There is still some mystery regarding the exact composition date of Tallis’ Lamentations of Jeremiah, though scholars argue that its technical sophistication is unlikely to predate Henry VIII’s dissolution of monasteries, placing its genesis plausibly in the mid to late 1560s. Working with the Old Testament’s Book of Lamentations, Tallis chose to only set the first five verses of the book, though he adds opening incipits for each movement and includes the introductory Hebraic letters for each verse. Tallis utilizes every compositional device in his arsenal throughout the work, seamlessly weaving motivic passages between each of the five voice parts, while contrasting polyphony and homophony to staggering emotional effect. In splitting these five parts amongst ten voices, it is RenMen’s goal to further augment the built-in extremity of Tallis’s contrasts. By constantly shifting between different groupings of soloist voices, it is our hope that this variety of vocal colors suggests the wailing of a disconsolate populace, whereas the strength of our tutti forces reinforces the communal tragedy that has befallen the Babylonians as they mourn the destruction of Jerusalem. Amidst the seemingly impenetrable darkness of the overall tone, however, Tallis allows a final appeal for fallen man to “return to God,” to surface as a single shaft of light. A glimmer of hope emerges at the tenors navigate a final sequence of vocal embroidery, culminating at last on a Picardy third as poignant as it is graceful.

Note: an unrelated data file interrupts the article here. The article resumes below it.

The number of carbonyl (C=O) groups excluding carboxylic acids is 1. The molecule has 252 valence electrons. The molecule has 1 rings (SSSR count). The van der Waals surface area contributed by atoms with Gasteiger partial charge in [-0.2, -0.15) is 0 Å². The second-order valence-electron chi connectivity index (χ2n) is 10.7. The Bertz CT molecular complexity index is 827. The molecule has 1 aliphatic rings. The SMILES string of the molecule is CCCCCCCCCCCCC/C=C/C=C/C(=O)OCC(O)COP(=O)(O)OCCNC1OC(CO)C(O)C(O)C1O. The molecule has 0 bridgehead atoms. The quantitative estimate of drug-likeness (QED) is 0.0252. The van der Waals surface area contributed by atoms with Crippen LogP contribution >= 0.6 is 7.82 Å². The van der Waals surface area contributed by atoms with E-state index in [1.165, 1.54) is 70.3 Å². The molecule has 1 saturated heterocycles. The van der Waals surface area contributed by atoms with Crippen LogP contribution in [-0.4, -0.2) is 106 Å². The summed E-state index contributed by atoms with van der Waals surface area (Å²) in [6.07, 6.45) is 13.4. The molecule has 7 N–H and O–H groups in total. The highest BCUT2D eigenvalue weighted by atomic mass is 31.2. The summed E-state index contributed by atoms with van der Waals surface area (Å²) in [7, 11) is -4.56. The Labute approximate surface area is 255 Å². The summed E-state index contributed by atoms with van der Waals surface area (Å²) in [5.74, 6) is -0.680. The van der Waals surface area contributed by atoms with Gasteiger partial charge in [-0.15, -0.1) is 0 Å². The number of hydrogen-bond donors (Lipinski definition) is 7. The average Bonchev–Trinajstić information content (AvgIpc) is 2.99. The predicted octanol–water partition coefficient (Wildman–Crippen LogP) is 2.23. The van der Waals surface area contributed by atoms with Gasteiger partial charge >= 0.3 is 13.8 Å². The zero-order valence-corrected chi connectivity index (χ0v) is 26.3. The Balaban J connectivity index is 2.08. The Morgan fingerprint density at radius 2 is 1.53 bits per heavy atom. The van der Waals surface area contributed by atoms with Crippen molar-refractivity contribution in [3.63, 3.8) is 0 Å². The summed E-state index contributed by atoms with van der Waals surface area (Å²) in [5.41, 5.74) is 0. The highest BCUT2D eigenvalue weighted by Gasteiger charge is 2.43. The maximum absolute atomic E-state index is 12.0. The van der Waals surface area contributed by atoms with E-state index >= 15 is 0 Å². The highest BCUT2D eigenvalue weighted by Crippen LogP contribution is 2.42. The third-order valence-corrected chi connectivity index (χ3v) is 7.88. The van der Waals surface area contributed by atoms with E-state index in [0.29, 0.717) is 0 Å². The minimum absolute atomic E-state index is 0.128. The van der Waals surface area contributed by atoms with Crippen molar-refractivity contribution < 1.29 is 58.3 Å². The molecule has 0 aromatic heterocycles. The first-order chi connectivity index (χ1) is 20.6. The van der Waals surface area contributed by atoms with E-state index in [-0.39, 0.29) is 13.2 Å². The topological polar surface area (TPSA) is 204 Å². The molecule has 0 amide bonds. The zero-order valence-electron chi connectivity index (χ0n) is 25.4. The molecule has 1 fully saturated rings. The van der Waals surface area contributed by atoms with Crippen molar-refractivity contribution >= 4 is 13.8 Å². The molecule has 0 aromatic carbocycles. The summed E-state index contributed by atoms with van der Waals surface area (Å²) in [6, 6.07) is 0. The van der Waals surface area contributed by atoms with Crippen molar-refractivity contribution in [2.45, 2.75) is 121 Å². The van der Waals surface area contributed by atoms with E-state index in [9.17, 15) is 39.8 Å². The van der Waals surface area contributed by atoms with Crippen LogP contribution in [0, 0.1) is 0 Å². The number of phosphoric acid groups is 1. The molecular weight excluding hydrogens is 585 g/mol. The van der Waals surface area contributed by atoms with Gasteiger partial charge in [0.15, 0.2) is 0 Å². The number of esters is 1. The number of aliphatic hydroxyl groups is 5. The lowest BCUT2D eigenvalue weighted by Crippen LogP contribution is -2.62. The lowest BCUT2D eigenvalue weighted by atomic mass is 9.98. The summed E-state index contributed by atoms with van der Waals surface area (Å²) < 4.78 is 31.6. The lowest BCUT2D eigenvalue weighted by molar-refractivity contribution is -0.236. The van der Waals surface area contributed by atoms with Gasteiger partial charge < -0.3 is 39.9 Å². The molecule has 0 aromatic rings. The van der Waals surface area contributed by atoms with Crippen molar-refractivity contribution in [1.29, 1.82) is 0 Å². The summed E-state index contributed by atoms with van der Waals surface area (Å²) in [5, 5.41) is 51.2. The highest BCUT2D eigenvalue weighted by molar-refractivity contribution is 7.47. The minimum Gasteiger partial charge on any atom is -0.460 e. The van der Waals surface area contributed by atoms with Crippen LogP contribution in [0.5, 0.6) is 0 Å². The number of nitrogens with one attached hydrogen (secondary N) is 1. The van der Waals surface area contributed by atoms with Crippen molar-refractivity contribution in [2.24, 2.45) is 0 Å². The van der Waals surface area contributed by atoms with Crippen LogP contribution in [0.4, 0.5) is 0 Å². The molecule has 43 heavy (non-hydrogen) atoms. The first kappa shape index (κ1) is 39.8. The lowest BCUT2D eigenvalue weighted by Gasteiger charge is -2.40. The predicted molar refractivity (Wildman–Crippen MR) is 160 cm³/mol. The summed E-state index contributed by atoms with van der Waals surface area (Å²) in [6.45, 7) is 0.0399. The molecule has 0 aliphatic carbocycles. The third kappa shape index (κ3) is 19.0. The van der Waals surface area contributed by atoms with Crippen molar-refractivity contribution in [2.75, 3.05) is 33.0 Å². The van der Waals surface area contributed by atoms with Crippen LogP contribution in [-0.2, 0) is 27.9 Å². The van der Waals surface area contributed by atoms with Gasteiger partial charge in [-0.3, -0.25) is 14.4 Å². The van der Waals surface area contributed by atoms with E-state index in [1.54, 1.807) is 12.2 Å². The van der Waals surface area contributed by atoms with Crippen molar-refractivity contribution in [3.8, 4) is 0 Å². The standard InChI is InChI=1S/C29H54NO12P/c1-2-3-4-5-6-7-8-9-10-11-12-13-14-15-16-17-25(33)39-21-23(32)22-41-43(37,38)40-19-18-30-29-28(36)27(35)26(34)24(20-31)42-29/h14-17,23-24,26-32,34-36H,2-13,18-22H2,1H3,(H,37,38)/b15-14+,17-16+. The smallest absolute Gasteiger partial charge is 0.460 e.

As briefly mentioned earlier, our first concert series also introduced RenMen as a whole to the music of Daniel E. Gawthrop. A living treasure of American sacred music, Gawthrop’s sterling credentials can be found in his biography below. Beyond his prestige, his work touched each of us deeply — it was a powerful musical alchemy discovered within our very first reading of his Into the Woods. Shortly thereafter, he indulged the request of a still unseasoned General Manager by arranging his well-beloved mixed choir anthem Close Now Thine Eyes for men’s voices. Since that time, he has become both a dear friend and mentor to our group, and it is with great pride that we present his The Promises of Isaiah the Prophet, written as a musical and textual response to the Tallis. Picking up in the same tonality as the Tallis ends, Gawthrop’s opulent harmonic landscape contrasts vividly with the stark austerity of the Tallis. Similarly, Isaiah’s rhapsodic text acts as a welcome foil to the bereaved utterances of his fellow prophet Jeremiah. As Dan prefers to allow his music to speak for itself, we now invite you to simply revel in its beauties. And we hope that well after the echo of the work’s final high C fades, a memory remains of Gawthop and Isaiah’s timelessly uplifting message of peace and everlasting joy.
— Anthony Burkes Garza